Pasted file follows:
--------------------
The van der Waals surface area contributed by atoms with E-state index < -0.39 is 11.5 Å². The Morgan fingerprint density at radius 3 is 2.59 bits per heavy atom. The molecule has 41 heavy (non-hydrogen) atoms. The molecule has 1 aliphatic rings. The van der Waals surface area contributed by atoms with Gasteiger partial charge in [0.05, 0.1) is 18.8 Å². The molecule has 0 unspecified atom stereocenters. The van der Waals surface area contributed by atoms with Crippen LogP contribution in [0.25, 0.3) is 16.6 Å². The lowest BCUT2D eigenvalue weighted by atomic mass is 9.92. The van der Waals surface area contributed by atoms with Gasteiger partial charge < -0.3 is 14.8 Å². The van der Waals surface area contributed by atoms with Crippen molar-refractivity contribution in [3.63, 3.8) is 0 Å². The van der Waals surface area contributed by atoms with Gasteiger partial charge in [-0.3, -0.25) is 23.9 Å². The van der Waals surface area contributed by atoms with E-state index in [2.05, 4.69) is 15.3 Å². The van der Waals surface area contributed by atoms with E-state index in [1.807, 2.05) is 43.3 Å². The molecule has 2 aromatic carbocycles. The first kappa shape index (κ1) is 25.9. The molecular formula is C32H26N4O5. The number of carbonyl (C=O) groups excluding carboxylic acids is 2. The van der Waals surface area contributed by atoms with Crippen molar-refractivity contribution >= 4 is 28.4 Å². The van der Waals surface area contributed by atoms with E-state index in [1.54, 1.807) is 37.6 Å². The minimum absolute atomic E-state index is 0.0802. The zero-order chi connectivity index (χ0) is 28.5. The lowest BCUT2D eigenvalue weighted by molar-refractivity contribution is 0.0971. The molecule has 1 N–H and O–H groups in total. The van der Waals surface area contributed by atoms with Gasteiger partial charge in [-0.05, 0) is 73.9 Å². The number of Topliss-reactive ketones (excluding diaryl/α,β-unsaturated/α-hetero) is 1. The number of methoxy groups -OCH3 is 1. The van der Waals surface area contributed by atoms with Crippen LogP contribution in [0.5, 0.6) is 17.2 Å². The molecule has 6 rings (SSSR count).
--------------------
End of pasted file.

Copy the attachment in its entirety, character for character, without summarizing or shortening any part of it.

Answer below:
The van der Waals surface area contributed by atoms with E-state index < -0.39 is 11.5 Å². The Morgan fingerprint density at radius 3 is 2.59 bits per heavy atom. The molecule has 41 heavy (non-hydrogen) atoms. The molecule has 1 aliphatic rings. The van der Waals surface area contributed by atoms with Gasteiger partial charge in [0.05, 0.1) is 18.8 Å². The molecule has 0 unspecified atom stereocenters. The van der Waals surface area contributed by atoms with Crippen LogP contribution in [0.25, 0.3) is 16.6 Å². The lowest BCUT2D eigenvalue weighted by atomic mass is 9.92. The van der Waals surface area contributed by atoms with Gasteiger partial charge < -0.3 is 14.8 Å². The van der Waals surface area contributed by atoms with Crippen molar-refractivity contribution in [3.63, 3.8) is 0 Å². The van der Waals surface area contributed by atoms with Gasteiger partial charge in [-0.3, -0.25) is 23.9 Å². The van der Waals surface area contributed by atoms with E-state index in [2.05, 4.69) is 15.3 Å². The van der Waals surface area contributed by atoms with E-state index in [1.807, 2.05) is 43.3 Å². The molecule has 2 aromatic carbocycles. The first kappa shape index (κ1) is 25.9. The molecular formula is C32H26N4O5. The number of carbonyl (C=O) groups excluding carboxylic acids is 2. The van der Waals surface area contributed by atoms with Crippen molar-refractivity contribution >= 4 is 28.4 Å². The van der Waals surface area contributed by atoms with E-state index in [1.54, 1.807) is 37.6 Å². The minimum absolute atomic E-state index is 0.0802. The zero-order chi connectivity index (χ0) is 28.5. The lowest BCUT2D eigenvalue weighted by molar-refractivity contribution is 0.0971. The molecule has 1 N–H and O–H groups in total. The van der Waals surface area contributed by atoms with Gasteiger partial charge in [-0.05, 0) is 73.9 Å². The number of Topliss-reactive ketones (excluding diaryl/α,β-unsaturated/α-hetero) is 1. The number of methoxy groups -OCH3 is 1. The van der Waals surface area contributed by atoms with Crippen LogP contribution in [0.5, 0.6) is 17.2 Å². The molecule has 6 rings (SSSR count).